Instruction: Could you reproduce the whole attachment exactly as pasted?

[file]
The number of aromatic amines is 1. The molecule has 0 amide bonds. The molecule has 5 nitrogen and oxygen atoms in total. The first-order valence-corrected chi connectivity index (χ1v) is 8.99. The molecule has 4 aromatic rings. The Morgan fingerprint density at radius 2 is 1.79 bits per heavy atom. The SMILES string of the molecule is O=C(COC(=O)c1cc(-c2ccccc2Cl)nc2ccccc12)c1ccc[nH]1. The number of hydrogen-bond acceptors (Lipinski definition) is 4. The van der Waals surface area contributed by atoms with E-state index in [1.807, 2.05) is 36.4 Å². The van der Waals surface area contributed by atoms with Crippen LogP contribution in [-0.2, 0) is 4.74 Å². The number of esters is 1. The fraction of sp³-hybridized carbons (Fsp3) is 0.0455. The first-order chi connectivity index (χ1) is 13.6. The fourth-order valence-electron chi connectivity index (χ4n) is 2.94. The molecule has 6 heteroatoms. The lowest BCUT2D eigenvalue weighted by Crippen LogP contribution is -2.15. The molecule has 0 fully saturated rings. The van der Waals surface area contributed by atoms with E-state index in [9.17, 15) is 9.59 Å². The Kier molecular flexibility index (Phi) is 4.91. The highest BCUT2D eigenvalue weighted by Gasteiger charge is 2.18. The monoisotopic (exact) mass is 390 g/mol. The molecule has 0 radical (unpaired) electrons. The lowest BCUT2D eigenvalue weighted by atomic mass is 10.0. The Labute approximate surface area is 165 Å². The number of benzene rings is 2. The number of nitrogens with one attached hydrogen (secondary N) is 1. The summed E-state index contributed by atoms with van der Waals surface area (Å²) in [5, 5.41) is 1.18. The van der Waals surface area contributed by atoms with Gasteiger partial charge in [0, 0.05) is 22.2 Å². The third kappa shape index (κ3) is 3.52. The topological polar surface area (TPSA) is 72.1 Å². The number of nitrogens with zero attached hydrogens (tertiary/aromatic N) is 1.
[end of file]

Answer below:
The number of aromatic amines is 1. The molecule has 0 amide bonds. The molecule has 5 nitrogen and oxygen atoms in total. The first-order valence-corrected chi connectivity index (χ1v) is 8.99. The molecule has 4 aromatic rings. The Morgan fingerprint density at radius 2 is 1.79 bits per heavy atom. The SMILES string of the molecule is O=C(COC(=O)c1cc(-c2ccccc2Cl)nc2ccccc12)c1ccc[nH]1. The number of hydrogen-bond acceptors (Lipinski definition) is 4. The van der Waals surface area contributed by atoms with E-state index in [1.807, 2.05) is 36.4 Å². The van der Waals surface area contributed by atoms with Crippen LogP contribution in [-0.2, 0) is 4.74 Å². The number of esters is 1. The fraction of sp³-hybridized carbons (Fsp3) is 0.0455. The first-order chi connectivity index (χ1) is 13.6. The fourth-order valence-electron chi connectivity index (χ4n) is 2.94. The molecule has 6 heteroatoms. The lowest BCUT2D eigenvalue weighted by Crippen LogP contribution is -2.15. The molecule has 0 fully saturated rings. The van der Waals surface area contributed by atoms with E-state index in [9.17, 15) is 9.59 Å². The Kier molecular flexibility index (Phi) is 4.91. The highest BCUT2D eigenvalue weighted by Gasteiger charge is 2.18. The monoisotopic (exact) mass is 390 g/mol. The molecule has 0 radical (unpaired) electrons. The lowest BCUT2D eigenvalue weighted by atomic mass is 10.0. The Labute approximate surface area is 165 Å². The number of benzene rings is 2. The number of nitrogens with one attached hydrogen (secondary N) is 1. The summed E-state index contributed by atoms with van der Waals surface area (Å²) in [5, 5.41) is 1.18. The van der Waals surface area contributed by atoms with Gasteiger partial charge in [0, 0.05) is 22.2 Å². The third kappa shape index (κ3) is 3.52. The topological polar surface area (TPSA) is 72.1 Å². The number of nitrogens with zero attached hydrogens (tertiary/aromatic N) is 1.